GS: Where are you from?
TC: Birmingham, AL
GS: What degree will you receive and when?
TC: I will receive a PhD in Epidemiology some time later this year…
GS: How long have you been at UAB?
TC: I’ve been at UAB since 2003. I completed my MPH here in 2005 and began working as a research study coordinator. I began the doctoral program in 2007.
GS: What is your research?
TC: I am interested in cultural and psychosocial determinants of weight-related behaviors in women. Specifically, my dissertation is examining the association between weight and quality of life in women.
GS: Why did you choose UAB for your graduate studies?
TC: It was really a no-brainer for me. Birmingham is home and UAB’s SOPH is one of the best. Further, there were several faculty members at UAB working on things that were interesting to me.
GS: Have you received any awards or honors?
TC: I was recently notified that I was selected for the Ruth Kirschstein National Research Service Award Fellowship from National Institutes of Health, which is a great honor for me. I was also selected for Golden Key International Honor Society and Who’s Who in America in 2009.
GS: What has been your most rewarding experience at UAB?
TC: It’s hard to pinpoint a particular experience because the experience overall has been rewarding. Having the guidance and support of so many neat people at every level—faculty, students and staff—has been truly great. During my time here, I have learned about many different cultures and I have also learned a lot about myself. It has truly been a time of personal and spiritual growth for me.
GS: Who was your greatest influence here at UAB and why?
TC: That is a hard question because I have really had the opportunity to work with a lot of great people. However, if I must choose one it is Dr. Jamy Ard, associate professor in the School of Health Professions. He was the first person who gave me a chance when I was a fledgling intern finishing up my master’s degree. He mentored me and taught me how to apply what I learned in the classroom to the real world of research. He showed me that a person like me could be a successful researcher and that my area of interest was important. He strongly encouraged me to go back for my PhD, was the first person to start calling me Dr. Cox, and was even ready to press send on my application when I was hesitant about doing it. I can truly say that had I not had the intern experience with Dr. Ard, my education and career path would have probably turned out very differently.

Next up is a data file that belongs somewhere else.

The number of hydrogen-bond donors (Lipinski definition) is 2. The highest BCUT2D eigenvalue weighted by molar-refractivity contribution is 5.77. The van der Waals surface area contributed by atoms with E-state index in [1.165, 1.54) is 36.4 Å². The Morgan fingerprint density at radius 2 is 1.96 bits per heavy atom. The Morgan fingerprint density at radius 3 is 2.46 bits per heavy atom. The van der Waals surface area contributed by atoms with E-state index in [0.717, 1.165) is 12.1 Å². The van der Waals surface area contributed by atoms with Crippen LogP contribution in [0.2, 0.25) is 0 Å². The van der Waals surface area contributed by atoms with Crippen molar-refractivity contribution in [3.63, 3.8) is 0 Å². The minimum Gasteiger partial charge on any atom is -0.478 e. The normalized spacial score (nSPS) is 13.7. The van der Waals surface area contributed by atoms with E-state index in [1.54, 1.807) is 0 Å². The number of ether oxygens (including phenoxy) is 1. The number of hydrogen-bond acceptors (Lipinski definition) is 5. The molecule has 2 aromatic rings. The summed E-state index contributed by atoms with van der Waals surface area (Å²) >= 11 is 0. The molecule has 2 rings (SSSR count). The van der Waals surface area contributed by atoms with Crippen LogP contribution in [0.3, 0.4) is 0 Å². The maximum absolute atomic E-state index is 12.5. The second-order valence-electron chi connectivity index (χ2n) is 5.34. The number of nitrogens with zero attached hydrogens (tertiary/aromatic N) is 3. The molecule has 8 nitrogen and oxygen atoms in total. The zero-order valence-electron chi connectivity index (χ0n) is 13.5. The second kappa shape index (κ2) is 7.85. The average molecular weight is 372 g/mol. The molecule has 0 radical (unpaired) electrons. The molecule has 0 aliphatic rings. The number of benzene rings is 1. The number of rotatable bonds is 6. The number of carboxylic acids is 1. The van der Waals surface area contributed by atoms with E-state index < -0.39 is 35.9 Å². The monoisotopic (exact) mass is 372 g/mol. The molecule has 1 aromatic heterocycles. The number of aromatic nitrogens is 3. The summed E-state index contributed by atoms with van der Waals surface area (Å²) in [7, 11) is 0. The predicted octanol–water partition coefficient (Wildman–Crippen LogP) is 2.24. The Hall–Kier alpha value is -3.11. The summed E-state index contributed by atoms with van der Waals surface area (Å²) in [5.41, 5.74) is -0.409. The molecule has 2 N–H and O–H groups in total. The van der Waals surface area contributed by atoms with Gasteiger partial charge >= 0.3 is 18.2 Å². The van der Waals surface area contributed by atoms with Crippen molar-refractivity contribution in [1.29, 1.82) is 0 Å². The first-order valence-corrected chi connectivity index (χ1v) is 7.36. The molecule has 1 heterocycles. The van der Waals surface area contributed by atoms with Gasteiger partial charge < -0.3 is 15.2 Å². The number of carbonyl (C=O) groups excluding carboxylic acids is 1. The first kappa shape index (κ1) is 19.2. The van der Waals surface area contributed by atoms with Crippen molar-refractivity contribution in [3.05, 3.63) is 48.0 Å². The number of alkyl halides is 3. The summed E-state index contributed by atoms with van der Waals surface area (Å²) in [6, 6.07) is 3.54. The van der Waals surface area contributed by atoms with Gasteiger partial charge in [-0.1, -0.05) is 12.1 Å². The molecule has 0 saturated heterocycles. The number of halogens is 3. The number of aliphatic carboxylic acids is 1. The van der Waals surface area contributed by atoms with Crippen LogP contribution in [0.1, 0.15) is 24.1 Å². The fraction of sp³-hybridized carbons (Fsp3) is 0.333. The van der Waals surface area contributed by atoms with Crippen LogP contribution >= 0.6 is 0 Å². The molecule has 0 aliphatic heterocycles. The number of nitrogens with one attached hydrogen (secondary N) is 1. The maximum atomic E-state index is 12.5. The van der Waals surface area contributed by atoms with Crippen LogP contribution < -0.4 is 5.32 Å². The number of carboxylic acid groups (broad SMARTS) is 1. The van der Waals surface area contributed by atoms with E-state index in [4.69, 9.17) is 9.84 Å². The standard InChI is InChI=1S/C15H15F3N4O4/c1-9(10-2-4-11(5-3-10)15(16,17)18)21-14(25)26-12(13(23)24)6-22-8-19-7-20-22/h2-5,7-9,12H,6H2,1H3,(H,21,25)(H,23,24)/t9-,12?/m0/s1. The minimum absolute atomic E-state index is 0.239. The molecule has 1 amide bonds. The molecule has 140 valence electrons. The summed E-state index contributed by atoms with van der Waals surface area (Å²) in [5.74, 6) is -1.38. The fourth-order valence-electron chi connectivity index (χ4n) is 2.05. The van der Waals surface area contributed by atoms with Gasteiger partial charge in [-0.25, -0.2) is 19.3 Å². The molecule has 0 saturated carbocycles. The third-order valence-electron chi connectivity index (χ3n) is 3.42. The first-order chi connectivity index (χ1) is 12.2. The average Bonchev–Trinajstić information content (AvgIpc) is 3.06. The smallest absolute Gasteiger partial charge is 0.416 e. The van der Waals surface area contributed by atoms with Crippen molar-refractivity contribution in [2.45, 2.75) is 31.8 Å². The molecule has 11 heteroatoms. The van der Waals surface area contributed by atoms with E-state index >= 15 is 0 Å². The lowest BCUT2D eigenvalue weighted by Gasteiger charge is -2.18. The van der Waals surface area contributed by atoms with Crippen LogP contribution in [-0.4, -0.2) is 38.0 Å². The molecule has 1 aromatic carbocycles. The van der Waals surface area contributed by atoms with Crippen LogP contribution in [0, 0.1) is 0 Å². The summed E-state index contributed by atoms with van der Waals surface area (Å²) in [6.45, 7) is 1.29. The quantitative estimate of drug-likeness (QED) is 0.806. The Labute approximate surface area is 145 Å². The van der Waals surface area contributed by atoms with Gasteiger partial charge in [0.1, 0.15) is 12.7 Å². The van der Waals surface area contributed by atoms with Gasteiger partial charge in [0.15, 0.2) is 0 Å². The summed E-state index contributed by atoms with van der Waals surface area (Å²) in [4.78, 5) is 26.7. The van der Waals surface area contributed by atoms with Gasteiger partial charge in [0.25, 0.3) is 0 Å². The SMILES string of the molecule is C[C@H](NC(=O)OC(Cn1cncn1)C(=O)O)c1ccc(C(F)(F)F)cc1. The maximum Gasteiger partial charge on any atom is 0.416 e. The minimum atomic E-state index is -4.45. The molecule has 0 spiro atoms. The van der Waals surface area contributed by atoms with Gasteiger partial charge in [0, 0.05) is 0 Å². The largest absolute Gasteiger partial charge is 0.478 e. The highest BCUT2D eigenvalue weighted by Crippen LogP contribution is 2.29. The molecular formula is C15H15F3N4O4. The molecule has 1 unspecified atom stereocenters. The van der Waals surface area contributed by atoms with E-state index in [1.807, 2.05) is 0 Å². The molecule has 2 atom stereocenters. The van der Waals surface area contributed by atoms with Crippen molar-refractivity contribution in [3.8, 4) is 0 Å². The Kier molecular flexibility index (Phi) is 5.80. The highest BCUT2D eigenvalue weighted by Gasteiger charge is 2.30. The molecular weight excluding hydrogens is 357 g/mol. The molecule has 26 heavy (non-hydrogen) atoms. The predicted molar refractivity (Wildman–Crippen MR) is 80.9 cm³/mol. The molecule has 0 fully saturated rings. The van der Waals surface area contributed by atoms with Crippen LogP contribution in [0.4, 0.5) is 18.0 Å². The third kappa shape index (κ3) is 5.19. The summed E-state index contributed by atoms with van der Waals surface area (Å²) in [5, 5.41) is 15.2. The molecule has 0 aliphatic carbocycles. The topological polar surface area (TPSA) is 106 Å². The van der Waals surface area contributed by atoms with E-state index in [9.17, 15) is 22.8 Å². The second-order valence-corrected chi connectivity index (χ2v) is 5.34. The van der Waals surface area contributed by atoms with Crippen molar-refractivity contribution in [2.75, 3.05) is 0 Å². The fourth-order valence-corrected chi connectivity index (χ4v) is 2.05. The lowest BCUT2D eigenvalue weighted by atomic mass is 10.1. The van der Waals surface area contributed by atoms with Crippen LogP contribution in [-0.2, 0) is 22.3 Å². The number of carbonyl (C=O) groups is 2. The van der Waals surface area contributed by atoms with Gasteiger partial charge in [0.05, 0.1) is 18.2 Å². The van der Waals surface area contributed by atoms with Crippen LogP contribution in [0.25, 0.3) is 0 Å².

GS: What is your motivation in your academics/research?
TC: I think I am motivated because I truly love what I do. It is who I am. I am very passionate about my area of research because it is something I truly want to understand at a deeper level so that I can help improve public health. I interact with a lot of study participants and I see how much they really want help so they certainly motivate me to keep moving forward. Finally, I have worked with a lot of successful people who have invested a lot time and resources into me, including my current mentors/employers Dr. Olivia Affuso and Dr. David Allison. Seeing the success of these people and seeing their belief in me motivates me to continue to strive for excellence.
GS: What are your plans after graduating and for the future?
TC: I plan to continue training and research in academia.
Tiffany’s advice for other graduate students:
The best advice that I can give to any graduate student is to work hard and align yourself with the right people—those who have similar research interests and a desire to help students. With a little hard work and the support of the right people, good things will happen for you.